One important lesson of the Yom Kippur War understood by Australian journalists at the time, was that while the military advantage from the surprise attack earned Egyptian President Anwar Sadat a toehold in the Sinai and the political capital which he later used to make peace, it simultaneously undermined the Israeli peace movement (this was eloquently explained by Professor Amnon Rubinstein in his aforementioned op-ed in the New York Times from October 21, 1973). This was because Israel’s doves had believed Israel could take substantial risks for peace because they felt Israel was strong enough to always prevail.

While the situation that developed in the first 24 hours of the war – at one point no Israeli defenders stood between Syrian tanks in the southern Golan and the Galilee – was eventually reversed, it was a close enough call that no Israeli, hawk or dove, could afford to say that it could not happen again.

It took Sadat’s grand gesture of speaking before the Knesset in November 1977 before the doves truly found their voice again.

It was an important lesson which most Australian reporters failed to fully grasp when it resurfaced in Israeli-Palestinian relations.

How so? When Palestine Liberation Organisation Chairman Yasser Arafat signed the Oslo Accords in 1993, it ignited the enthusiasm of a generation of Israelis who were prepared to withdraw from the West Bank as part of a deal which would end the conflict with the Palestinians permanently.

However, the combination of Palestinian incitement and a wave of terrorism from rejectionist Palestinians who Arafat was unwilling to control eroded that support over time. This was followed by an even greater blow to the Israeli peace camp with Arafat’s decision to reject the 2000 Camp David accord and plan the second Intifada – at the cost of over 1,000 Israeli lives.

After the second intifada, most Israelis did not abandon the two-state paradigm, however they had a more sobering and realistic view of the chances for real peace as a result of the violence – much as Israeli doves became more cautious following the Yom Kippur War.

For reporters, the failure to explain why Israelis have come to question the Palestinians’ intentions has left readers with the inevitable impression that Israelis are uninterested in peace.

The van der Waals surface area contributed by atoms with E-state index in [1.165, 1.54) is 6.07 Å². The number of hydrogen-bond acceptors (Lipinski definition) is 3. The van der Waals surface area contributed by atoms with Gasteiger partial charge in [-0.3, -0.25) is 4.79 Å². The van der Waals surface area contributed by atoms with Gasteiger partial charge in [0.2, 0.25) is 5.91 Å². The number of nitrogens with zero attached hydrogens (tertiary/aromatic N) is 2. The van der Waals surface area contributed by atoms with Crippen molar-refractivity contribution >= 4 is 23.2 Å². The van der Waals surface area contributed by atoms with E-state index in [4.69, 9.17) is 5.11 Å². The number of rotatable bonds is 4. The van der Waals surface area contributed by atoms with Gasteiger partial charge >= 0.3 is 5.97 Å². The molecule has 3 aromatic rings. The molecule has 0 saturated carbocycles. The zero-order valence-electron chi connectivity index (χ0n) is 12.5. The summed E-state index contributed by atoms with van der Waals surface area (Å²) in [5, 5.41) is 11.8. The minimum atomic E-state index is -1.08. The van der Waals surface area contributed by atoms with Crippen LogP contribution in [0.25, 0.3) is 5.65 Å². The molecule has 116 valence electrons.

As the Age‘s Ruth Pollard wrote earlier this year:

One of the most devastating realisations for the left has been Israelis’ apparent loss of faith in the possibility of reaching peace with the Palestinians.
Polls conducted by both sides of the political spectrum regularly indicate a majority support a two-state solution – they just don’t believe it will happen.

Yet, whether dealing with the armies of Egypt and Syria or Fatah’s Al Aqsa Brigades of the West Bank and Gaza’s Hamas and Islamic Jihad, attacks on Israel undermine popular support for a land-for-peace deal based on UN Security Council Resolution 242. And Israel is still ready to make a most generous peace with the Palestinians if the Palestinians would be willing to make a genuine, binding and lasting peace with Israel, which would end the conflict once and for all.

Rubinstein’s words of 1973 still ring true:

One can argue that with more Israeli flexibility at crucial junctures in the post-1967 period, the current war and its new vicious circle might have been averted. Yet, there are those who would argue, in reply, that Israeli tenacity in adhering to the cease-fire line averted total catastrophe. These are matters of speculation. However, one thing can be stated with certainty. The Israelis were never offered the option of choosing between territory and peace, the real peace with all its trappings – diplomatic relations, trade and open borders. Had they been offered these alternatives, I think the majority of Israelis would have opted for the trade-off.

Ahron Shapiro